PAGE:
Barnacles prove hard to please when house-hunting

Nov 12, 2008

(PhysOrg.com) -- It’s a tough life out at sea so you might think a small crustacean would be happy to take what it can get when it comes to finding a home - not the humble barnacle.

Researchers at Newcastle University have shown this tiny sea creature is super choosy about where it lives and, like ourselves, spends a lot of time picking the perfect environment to raise a family.

Co-funded by International Paints and the Natural Environment Research Council, the research – published this week in Biofouling Journal – has wide implications for the shipping industry.

Biofouling – the accumulation of marine life on ship’s hulls – increases drag on ships and costs the global industry an estimated 7.5 billion US dollars a year in wasted fuel.

It is hoped that by understanding how the barnacle – the single, biggest cause of the problem – selects a home, scientists will be able to create more effective bio-fouling paints thereby reducing pollution and fuel consumption.

Studying barnacles in their natural habitat, lead researcher Dr Gabrielle Prendergast used underwater cameras to capture how the creatures select a home.

Looking primarily at the importance of surface texture, the study showed the young barnacles – or larvae – were attracted to rougher surfaces that offered a micro-environment of grooves and crevices.

Smooth surfaces and surfaces that were too textured were both rejected by the larvae as were sites that were too over-crowded or, conversely, had too few barnacle ‘neighbours’.

'They proved to be very choosy customers,' explains Dr Prendergast.

'Barnacles have been studied widely under laboratory conditions but we wanted to see how they actually behave out at sea and what factors determine how they select a home.

'And what we found was that it’s not an easy decision for them. Like sponges and corals, barnacles stay in the same spot all their lives so it’s vital for the survival of the species that when it comes to choosing a home they get it right.'

Creating a range of different surface textures similar to different grades of sandpaper, the Newcastle-led team watched the young larvae – which are less than 1mm in size – roam the different surfaces in search of the perfect spot.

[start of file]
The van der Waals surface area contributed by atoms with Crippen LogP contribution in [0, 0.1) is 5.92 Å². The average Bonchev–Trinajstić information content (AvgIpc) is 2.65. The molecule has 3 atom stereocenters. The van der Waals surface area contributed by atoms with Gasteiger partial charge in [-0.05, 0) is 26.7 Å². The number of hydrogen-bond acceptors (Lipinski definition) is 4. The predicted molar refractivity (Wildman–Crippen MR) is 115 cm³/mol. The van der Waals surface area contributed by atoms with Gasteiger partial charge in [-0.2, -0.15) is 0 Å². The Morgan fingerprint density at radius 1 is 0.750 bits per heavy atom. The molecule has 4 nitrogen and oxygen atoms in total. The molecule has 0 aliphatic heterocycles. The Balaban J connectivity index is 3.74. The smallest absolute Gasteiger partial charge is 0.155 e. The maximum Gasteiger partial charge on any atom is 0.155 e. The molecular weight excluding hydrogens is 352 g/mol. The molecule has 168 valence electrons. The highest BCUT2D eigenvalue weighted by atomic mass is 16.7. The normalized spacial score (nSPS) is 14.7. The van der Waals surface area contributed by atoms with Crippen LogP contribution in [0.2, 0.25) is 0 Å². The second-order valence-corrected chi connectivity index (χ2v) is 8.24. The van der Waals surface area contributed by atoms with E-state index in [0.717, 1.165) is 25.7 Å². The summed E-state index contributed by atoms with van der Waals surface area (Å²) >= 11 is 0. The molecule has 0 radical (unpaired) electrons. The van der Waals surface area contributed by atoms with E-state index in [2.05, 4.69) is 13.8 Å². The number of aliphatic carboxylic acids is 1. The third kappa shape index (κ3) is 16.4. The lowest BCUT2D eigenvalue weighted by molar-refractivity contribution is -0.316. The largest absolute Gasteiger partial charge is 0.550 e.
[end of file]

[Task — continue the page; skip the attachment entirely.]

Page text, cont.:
They found the barnacles tended to travel further and faster over unsuitable surfaces but attached quickly to surfaces that met their tough criteria.

Very smooth or very rough surfaces were rejected by the barnacles but micro-textures that were of a similar size to the larvae meant individuals could ‘slot’ themselves into the tiny dips and grooves and take advantage of the protection these offer.

The larvae were initially attracted to sites already colonised by fellow barnacles but sites that were too overcrowded were dismissed.

Newcastle University’s Dr Jeremy Thomason, who supervised the project, explained: 'Barnacles attach for life so they need to be close to other barnacles to reproduce but they also need to make sure they have enough space around them to grow without the risk of being out-competed and pushed out.

'The research suggests they pick surfaces with slight grooves and crevices in them which are easier to cling on to and offer some protection and a barrier against the currents.

'What is incredible is the life-long, complex decisions these microscopic larvae are making when they are just hours old.'

Dr David Williams, Principal Research Technologist at International Paint’s Marine and Protective Coatings Unit in Gateshead, added: 'Research like this is vital because it helps us to understand how the marine species interact in their natural environment and how this can be used to make improved, environmentally benign anti-fouling products.'

Provided by Newcastle University

Explore further: New study reveals vulnerability of sharks as collateral damage in commercial fishing

add to favorites email to friend print save as pdf

Related Stories

Asteroid Vesta to reshape theories of planet formation

1 hour ago

EPFL researchers have a better understanding of the asteroid Vesta and its internal structure, thanks to numerical simulations and data from the space mission Dawn. Their findings, published today in Nature, questi ...

Brain of world's first known predators discovered

1 hour ago

An international team of paleontologists has identified the exquisitely preserved brain in the fossil of one of the world's first known predators that lived in the Lower Cambrian, about 520 million years ...

Organismal biologists needed to interpret new trees of life

2 hours ago

Rapidly accumulating data on the molecular sequences of animal genes are overturning some standard zoological narratives about how major animal groups evolved. The turmoil means that biologists should adopt guidelines to ...

Recommended for you

User comments : 0